The striking convergence of lung cancer rates between young white men and women but not between black men and women reflect the similarity and differences in smoking patterns among white and black men and women. After the Surgeon General's report in 1964 on the association of cigarette smoking and health outcomes and subsequent anti-smoking campaigns, overall smoking prevalence in adults declined, though more rapidly among men than among women. In general, increasing cessation rates and declining initiation rates were more pronounced in men than in women and in whites than in blacks.27, 31, 32 Rates of initiation among men and women, especially in whites, have become increasingly similar in the recent birth cohorts,33 as is evidenced by the prevalence of current smoking at age 24 years (Fig. 3). Differences in prevalence of current smoking between men and women at age 40 years were smaller in whites than in blacks, presumably due to higher rates of quitting among white men compared to black men. Differences in the prevalence of current smoking at age 40 years are especially important because lung cancer risk is directly related to duration of smoking.34 These differences and similarities in ethnic group- and gender-specific smoking patterns appear to explain the higher male-to-female lung cancer mortality rate ratios in blacks than in whites for people born after 1915 and the more strikingly converging cancer mortality and incidence rates observed in whites than in blacks. In other words, although rates for males remain above those for females during the entire monitoring period, we have observed similar lung cancer rates for white males and females in cohorts with similar smoking prevalence, i.e., cohorts born after 1960, and the trend toward similar rates for black males and females consistent with their trends toward similar smoking prevalence.

Many analytical studies have indicated that for equal level of cigarette smoking exposures, women have higher risks of lung cancer compared to men.6, 7, 8, 9, 10, 11, 12, 13 For example, Risch et al.8 reported that the risk of developing lung cancer among persons with a history of 40 pack-years smoking relative to lifelong nonsmokers was 27.9 (95% CI = 14.9–52.0) among women and 9.6 (95% CI = 5.6–16.3) among men. Our finding that the lung death rate is about equal between young men and women born after 1960s, however, is consistent with recent findings from the U.S.14 and European countries15, 16, 17 that do not support a higher susceptibility of women to tobacco smoke. The largest cohort study in the U.S. (Cancer Prevention Study II) showed that women have similar or lower death rates from lung cancer than men within comparable strata of age and smoking.14

Reasons for the weaker convergence in the rates of squamous cell carcinoma of the lung between men and women are unknown. Stellman et al.,35 however, reported that the relative risk of squamous cell carcinoma among lifetime filter cigarettes smokers to lifetime non-filter cigarettes smokers was reduced significantly among women (by 60%) and non-significantly among men (by 30%). Whether this gender difference may in part play a role for the weaker convergence in squamous cell carcinoma is unclear. Nonetheless, the reduction in risk of squamous cell carcinoma associated with filter cigarettes, in addition to declining smoking prevalence, may have contributed to the rapid decline of cancer of this histologic type in both men and women. Cohorts born after 1940 predominantly have smoked filter-tipped cigarettes,36 with lower tar yield, as the market share of filter-tipped cigarettes in the U.S. increased from <1% in 1950 to 51% in 1960 and 98% in 1998.37 It is worth mentioning, however, that recent findings in the U.S. concluded that “low yield” cigarettes do not reduce the overall risk of lung cancer.38, 39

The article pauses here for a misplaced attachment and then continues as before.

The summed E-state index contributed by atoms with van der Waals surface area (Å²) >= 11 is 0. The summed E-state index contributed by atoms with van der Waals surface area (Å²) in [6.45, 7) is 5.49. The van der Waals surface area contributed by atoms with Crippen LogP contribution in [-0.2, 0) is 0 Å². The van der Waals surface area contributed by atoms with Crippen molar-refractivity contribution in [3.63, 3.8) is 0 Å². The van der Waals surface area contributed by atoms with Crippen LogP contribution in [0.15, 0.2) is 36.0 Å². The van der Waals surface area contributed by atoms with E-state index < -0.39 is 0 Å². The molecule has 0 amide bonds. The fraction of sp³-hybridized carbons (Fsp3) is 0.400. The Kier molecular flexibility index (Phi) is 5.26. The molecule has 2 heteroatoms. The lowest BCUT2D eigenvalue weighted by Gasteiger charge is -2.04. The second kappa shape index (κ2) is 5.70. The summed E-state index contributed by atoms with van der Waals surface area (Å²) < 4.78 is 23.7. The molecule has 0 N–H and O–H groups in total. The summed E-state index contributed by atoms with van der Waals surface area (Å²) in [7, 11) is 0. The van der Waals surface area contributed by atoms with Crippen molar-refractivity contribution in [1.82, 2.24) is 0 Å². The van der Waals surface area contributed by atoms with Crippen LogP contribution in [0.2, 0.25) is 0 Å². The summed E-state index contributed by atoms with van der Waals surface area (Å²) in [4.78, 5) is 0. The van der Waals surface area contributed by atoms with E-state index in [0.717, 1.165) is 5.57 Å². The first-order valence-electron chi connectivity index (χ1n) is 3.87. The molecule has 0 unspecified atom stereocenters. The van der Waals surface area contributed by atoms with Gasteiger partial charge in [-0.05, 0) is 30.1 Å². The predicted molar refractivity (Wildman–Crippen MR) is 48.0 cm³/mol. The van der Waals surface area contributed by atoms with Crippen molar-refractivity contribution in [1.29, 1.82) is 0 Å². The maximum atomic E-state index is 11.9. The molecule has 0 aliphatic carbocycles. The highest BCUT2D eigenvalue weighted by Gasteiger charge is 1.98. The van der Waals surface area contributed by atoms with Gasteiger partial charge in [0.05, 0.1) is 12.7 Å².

The slightly higher adenocarcinoma incidence rate for women than men among whites born after 1940 is remarkable in light of the generally higher rates in men for lung cancer. Prevalence of smoking for cohorts born around 1940 appears to be lower in women than in men and does not explain the excess risk among women. A difference in the proportion of men and women who smoke filter-tipped cigarettes, which may cause primarily adenocarcinomas of the lung, is unlikely because cohorts born after 1940 smoked almost exclusively filter-tipped cigarettes.36 In view of the fact that adenocarcinoma is the most frequent type of lung cancer in non-smokers, it may be that women have a higher proportion of adenocarcinoma cases in non-smokers than men, although Zang and Wynder7 reported an apparently similar proportion of non-smoking lung cancer cases for age under 55 years.

There are certain limitations in our study. The histologic-specific trends for the most recent birth cohorts were based on few counts and the data should be interpreted with caution. Furthermore, the formation of birth cohorts was based on 5-year age and time intervals, i.e., 10-year birth-cohort interval, with some overlap between 2 consecutive birth cohorts. Ten-year birth cohort interval, however, is the most optimal and frequently-used approach for graphical display of data.

Despite these limitations, the convergence of lung cancer death rates among men and women born after 1960s supports the idea that males and females maybe equally susceptible to develop lung cancer from a given amount of cigarette smoking, rather than the hypothesis that women are more susceptible.